Taliban extortion in Ghor forces NGOs to halt operations
Local authorities ask for 30 per cent of food or money meant for the population. Provincial officials make contradictory statements; one admits that NGO employees are asked for a portion of their salaries. Meanwhile, life for Afghans gets more complicated.
Kabul (AsiaNews/Agencies) – Humanitarian organisations have halted their operations in Ghor, a province in central Afghanistan, after the Taliban started demanding 30 per cent of all the food or cash aid meant for the population, this according to Amu TV, one of the few remaining independent news agencies in the country, citing an anonymous source.
“A [Taliban] committee visits the organisations to collect money,” the source explained, demanding, “they hand over 30 per cent of money or food, which is supposed to be distributed to the people in humanitarian aid, and say it’s for the reconstruction of the [Ghor to Herat] road.”
Because of this, another source said, several NGOs are not willing to continue their work since their task is to work “for the people of Afghanistan based on plans”, i.e. providing food and fuel to enable people to get through the winter.
A source with the United Nations World Food Programme (WFP) confirmed the story, noting that this is not the first time the Taliban tried to get humanitarian agencies to give them part of the aid.
In “many districts of Ghor, [the Taliban have] taken back food and non-food aid that was distributed to the people, using the excuse of building a road,” the WFP source explained.
This kind of extortion by the Taliban is particularly noticeable in the districts of Du Layna and Pasaband and in parts of the city of Firozkoh.
Meanwhile, poverty, unemployment, cold weather (which has already claimed several lives) and now the suspension of humanitarian aid are complicating life for most Afghans, in particular, for internally displaced people in Ghor.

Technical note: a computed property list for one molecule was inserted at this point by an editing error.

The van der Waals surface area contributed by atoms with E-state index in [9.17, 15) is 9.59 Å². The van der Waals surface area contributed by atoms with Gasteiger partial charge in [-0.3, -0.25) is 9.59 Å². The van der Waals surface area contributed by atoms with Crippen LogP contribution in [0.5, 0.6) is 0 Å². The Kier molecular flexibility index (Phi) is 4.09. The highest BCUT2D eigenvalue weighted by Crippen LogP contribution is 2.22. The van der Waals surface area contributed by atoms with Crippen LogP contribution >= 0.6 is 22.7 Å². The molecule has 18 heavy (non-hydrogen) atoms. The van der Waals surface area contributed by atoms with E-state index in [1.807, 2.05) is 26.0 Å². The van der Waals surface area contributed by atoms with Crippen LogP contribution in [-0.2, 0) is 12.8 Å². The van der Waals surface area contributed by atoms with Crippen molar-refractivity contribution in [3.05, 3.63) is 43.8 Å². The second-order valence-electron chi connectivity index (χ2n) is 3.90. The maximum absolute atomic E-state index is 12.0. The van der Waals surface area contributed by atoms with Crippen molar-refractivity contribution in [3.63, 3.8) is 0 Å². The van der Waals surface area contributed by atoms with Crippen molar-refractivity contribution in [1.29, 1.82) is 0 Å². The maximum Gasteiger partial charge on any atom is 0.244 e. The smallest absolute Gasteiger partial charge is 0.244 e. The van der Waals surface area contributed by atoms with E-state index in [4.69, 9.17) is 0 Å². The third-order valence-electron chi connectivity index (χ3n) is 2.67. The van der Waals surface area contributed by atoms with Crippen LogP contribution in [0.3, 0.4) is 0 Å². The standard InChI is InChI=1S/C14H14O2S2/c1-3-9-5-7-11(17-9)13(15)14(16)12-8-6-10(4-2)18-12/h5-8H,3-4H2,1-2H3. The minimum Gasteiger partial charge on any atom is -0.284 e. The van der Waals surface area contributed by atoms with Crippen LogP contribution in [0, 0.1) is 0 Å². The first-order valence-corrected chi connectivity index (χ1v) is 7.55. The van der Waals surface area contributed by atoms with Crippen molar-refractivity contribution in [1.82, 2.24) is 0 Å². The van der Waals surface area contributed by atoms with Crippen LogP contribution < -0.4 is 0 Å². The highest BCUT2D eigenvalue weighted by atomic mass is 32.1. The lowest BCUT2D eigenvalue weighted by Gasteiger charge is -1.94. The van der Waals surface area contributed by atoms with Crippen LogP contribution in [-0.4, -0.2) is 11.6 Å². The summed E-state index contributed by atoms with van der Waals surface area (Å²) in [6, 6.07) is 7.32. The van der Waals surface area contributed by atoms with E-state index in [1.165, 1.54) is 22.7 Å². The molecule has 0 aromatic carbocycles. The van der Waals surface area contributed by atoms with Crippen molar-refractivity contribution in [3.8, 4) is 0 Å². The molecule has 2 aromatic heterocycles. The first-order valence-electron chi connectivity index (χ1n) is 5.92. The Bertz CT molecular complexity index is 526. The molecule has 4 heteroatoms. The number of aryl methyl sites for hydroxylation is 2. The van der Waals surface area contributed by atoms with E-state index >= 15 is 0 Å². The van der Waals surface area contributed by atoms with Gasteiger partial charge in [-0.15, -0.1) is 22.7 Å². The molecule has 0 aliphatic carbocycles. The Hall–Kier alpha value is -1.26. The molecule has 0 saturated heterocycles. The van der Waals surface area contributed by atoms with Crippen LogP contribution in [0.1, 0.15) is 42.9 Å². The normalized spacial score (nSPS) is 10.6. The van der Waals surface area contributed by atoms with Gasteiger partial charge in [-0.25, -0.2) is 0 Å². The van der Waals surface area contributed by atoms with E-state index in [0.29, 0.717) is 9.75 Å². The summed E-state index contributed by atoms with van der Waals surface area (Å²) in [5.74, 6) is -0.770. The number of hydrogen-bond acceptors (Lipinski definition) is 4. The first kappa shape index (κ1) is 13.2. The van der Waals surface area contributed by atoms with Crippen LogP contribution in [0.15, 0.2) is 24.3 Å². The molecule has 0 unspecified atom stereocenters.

“I came here because of poverty, there is neither work nor income,” said Ibrahim, one of the displaced, speaking to Amu TV.
“It’s been three years that my wife, myself, and our three children have relied on the help of organisations to survive,” he said. “After the Taliban stopped the aid [distributed] by the agencies … come and see, we have nothing to eat and [nothing to] heat our home.”
So far, the Taliban’s response has been contradictory. A spokesman for Ghor provincial governor said that Taliban authorities have never extorted money from the agencies, claiming instead that NGOs are making excuses for stopping aid distribution more than a month ago.
However, the head of the local Department of Information and Culture said that “employees who work for organisations in Ghor have been requested to dedicate [a percentage of] their salaries”.
On several occasions, the United Nations Assistance Mission in Afghanistan (UNAMA) stated that since the Taliban seized power in August 2021 and international bank transfers were halted, all money coming to Afghanistan is deposited in UN accounts held in private banks and used by UN agencies exclusively for humanitarian purposes; nothing is handed over to the Islamic Emirate of Afghanistan.